Separation and Reuse of Multilayer Food Packaging in Cellulose Reinforced Polyethylene Composites


The recycling of multilayer packaging is hindered by the problematic separation of the packaging components. Among the numerous multilayer packaging, the ubiquitous 5-layer polyethylene/cardboard/polyethylene/aluminum/polyethylene one is one of the most difficult to recycle. This work examines how the synthetic polymer, cellulose and aluminum components can first be efficiently separated and secondly, how the recovered cellulose and polyethylene can be mixed to produce value-added composites. Size reduction and hydro-mechanical treatment of the packaging enabled the separation of cellulose from the PE and dual PE/aluminum layer. The delamination of the PE from the aluminum required a chemical treatment in an organic acid followed by separation by flotation/sedimentation. Instead of reusing the cellulose directly into a composite, the fibers were fractionated in order to produce fermentable sugars for a bio-refining operation and to recover value-added side-products known as microcrystalline cellulose (MCC). Thus, through the reaction with concentrated sulfuric acid, the recovered cellulose was decrystallized and partially hydrolyzed. It was then precipitated in a non-protic polar anti-solvent, and hydrolyzed in dilute sulfuric acid solution to generate MCC. This MCC was incorporated at levels up to 50 wt% into the recovered polyethylene using a twin-screw extrusion mixing process and then injection-molded. The elastic modulus and tensile strength increased linearly with the MCC content. A polyethylene grafted with maleic anhydride was added as a coupling agent between MCC and polyethylene during the compounding stage to further improve the composite properties. The composites were more homogeneous and the modulus and tensile strength were increased by around 20 % in presence of the coupling agent. Micrographs on rupture surfaces corroborated the improvement of cellulose wettability and interfacial adhesion in presence of the coupling agent.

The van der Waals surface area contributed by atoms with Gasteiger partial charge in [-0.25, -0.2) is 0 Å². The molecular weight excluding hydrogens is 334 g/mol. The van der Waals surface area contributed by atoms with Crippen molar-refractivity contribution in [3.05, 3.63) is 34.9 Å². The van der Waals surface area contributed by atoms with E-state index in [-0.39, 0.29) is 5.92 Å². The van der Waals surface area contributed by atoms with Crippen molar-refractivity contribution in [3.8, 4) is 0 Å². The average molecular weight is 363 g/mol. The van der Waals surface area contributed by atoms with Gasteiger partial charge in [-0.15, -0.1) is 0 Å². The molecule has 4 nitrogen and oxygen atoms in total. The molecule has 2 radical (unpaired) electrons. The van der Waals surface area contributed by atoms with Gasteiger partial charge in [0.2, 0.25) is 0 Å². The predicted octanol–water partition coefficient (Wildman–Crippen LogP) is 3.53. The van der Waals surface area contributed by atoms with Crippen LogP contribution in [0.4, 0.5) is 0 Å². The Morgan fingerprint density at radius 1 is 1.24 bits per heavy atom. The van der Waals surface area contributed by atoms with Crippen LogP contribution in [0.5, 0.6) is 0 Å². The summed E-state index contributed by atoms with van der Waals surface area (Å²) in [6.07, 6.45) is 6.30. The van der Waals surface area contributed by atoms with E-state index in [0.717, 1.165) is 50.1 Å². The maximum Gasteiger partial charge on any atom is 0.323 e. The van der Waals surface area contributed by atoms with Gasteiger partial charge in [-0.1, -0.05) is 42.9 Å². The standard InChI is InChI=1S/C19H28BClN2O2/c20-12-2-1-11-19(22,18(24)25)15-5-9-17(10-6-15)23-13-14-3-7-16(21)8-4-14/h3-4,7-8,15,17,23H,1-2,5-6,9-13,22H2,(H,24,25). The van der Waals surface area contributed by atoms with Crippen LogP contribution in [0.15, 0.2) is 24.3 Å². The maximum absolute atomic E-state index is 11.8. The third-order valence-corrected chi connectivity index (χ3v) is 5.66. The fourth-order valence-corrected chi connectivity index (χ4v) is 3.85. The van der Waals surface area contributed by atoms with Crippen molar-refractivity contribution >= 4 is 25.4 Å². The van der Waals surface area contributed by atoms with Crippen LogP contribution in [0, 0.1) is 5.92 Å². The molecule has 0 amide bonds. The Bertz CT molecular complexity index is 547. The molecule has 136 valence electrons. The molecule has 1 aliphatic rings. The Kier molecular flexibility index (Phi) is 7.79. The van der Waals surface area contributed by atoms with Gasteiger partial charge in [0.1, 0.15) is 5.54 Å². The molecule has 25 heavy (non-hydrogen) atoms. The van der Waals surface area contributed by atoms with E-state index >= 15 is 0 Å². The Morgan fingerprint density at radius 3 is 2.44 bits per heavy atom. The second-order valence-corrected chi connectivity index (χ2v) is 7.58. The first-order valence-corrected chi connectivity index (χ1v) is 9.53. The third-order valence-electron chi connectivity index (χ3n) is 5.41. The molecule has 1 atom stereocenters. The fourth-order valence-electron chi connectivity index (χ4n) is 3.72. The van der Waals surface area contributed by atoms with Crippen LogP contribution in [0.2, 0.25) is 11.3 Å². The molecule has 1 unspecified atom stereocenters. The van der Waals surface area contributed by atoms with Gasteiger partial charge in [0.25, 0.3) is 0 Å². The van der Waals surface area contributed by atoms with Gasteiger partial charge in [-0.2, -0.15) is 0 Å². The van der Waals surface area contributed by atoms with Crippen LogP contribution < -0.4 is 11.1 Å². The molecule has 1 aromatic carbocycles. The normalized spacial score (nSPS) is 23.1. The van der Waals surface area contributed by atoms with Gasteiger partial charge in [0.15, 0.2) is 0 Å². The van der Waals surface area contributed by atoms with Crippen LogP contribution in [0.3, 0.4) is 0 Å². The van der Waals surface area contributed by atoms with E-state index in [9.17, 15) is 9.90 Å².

Graphical Abstract

This is a preview of subscription content, log in to check access.

Fig. 1
Fig. 2
Fig. 3
Fig. 4
Fig. 5
Fig. 6
Fig. 7
Fig. 8


  1. 1.

    Lopes, C.M.A., Felisberti, M.I.: Composite of low-density polyethylene and aluminum obtained from the recycling of postconsumer aseptic packaging. J. Appl. Polym. Sci. 101, 3183–3191 (2006)

    Article  Google Scholar 

  2. 2.

    Korkmaz, A., Yanik, J., Brebu, M., Vasile, C.: Pyrolysis of tetra pack. Waste Manag. 29, 2836–2841 (2009)

    Article  Google Scholar 

  3. 3.

    Tetra Paka. Recycling and recovery a hands-on approach (2014). Last visited 15 Feb 2015

  4. 4.

    Shiba, K., Yano, T., Yamada, M., Yoshino, T.: Packaging material. United States Patent, US 8637152 B2, pp. 1–9 (2014)

  5. 5.

    Olafsson, G., Jägerstad, M., Öste, R., Wessllén, B.: Delamination of polyethylene and aluminum foil layers of laminated packaging material by acetic acid. J. Food Sci. 58(1), 215–219 (1993)

    Article  Google Scholar 

  6. 6.

    Ashutosh, M.: A process of delamination of multi-layer laminated packaging industrial refuse. European Patent Specification, EP 1 352 024 B1, pp. 1–7 (2003)

  7. 7.

    Hidalgo-Salazar, M.A., Mina, J.H., Herena-Franco, P.J.: The effect of interfacial adhesion on the creep behavior of LDPE–Al–Fique composite materials. Compos. B 55, 345–351 (2013)